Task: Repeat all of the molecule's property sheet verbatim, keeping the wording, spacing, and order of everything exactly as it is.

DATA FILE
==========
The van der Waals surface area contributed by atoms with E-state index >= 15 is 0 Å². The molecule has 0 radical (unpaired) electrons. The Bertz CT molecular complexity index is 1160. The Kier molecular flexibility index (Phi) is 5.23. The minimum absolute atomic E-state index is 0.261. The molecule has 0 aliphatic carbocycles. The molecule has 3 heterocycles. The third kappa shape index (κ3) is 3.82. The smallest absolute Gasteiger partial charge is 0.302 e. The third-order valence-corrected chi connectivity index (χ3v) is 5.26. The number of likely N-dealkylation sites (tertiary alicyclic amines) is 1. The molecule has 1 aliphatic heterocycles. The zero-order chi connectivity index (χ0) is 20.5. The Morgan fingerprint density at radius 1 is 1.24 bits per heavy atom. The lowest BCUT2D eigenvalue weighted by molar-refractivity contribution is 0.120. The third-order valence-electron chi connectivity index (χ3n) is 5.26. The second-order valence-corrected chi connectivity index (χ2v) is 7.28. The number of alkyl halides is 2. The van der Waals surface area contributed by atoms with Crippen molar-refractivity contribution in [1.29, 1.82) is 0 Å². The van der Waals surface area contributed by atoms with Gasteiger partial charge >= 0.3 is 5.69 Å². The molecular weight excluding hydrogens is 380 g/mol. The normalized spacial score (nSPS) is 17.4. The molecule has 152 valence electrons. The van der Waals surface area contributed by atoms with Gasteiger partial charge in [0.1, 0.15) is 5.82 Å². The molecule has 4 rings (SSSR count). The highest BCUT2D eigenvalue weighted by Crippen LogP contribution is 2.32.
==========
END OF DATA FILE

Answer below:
The van der Waals surface area contributed by atoms with E-state index >= 15 is 0 Å². The molecule has 0 radical (unpaired) electrons. The Bertz CT molecular complexity index is 1160. The Kier molecular flexibility index (Phi) is 5.23. The minimum absolute atomic E-state index is 0.261. The molecule has 0 aliphatic carbocycles. The molecule has 3 heterocycles. The third kappa shape index (κ3) is 3.82. The smallest absolute Gasteiger partial charge is 0.302 e. The third-order valence-corrected chi connectivity index (χ3v) is 5.26. The number of likely N-dealkylation sites (tertiary alicyclic amines) is 1. The molecule has 1 aliphatic heterocycles. The zero-order chi connectivity index (χ0) is 20.5. The Morgan fingerprint density at radius 1 is 1.24 bits per heavy atom. The lowest BCUT2D eigenvalue weighted by molar-refractivity contribution is 0.120. The third-order valence-electron chi connectivity index (χ3n) is 5.26. The second-order valence-corrected chi connectivity index (χ2v) is 7.28. The number of alkyl halides is 2. The van der Waals surface area contributed by atoms with Crippen molar-refractivity contribution in [1.29, 1.82) is 0 Å². The van der Waals surface area contributed by atoms with Gasteiger partial charge >= 0.3 is 5.69 Å². The molecular weight excluding hydrogens is 380 g/mol. The normalized spacial score (nSPS) is 17.4. The molecule has 152 valence electrons. The van der Waals surface area contributed by atoms with Gasteiger partial charge in [0.1, 0.15) is 5.82 Å². The molecule has 4 rings (SSSR count). The highest BCUT2D eigenvalue weighted by Crippen LogP contribution is 2.32.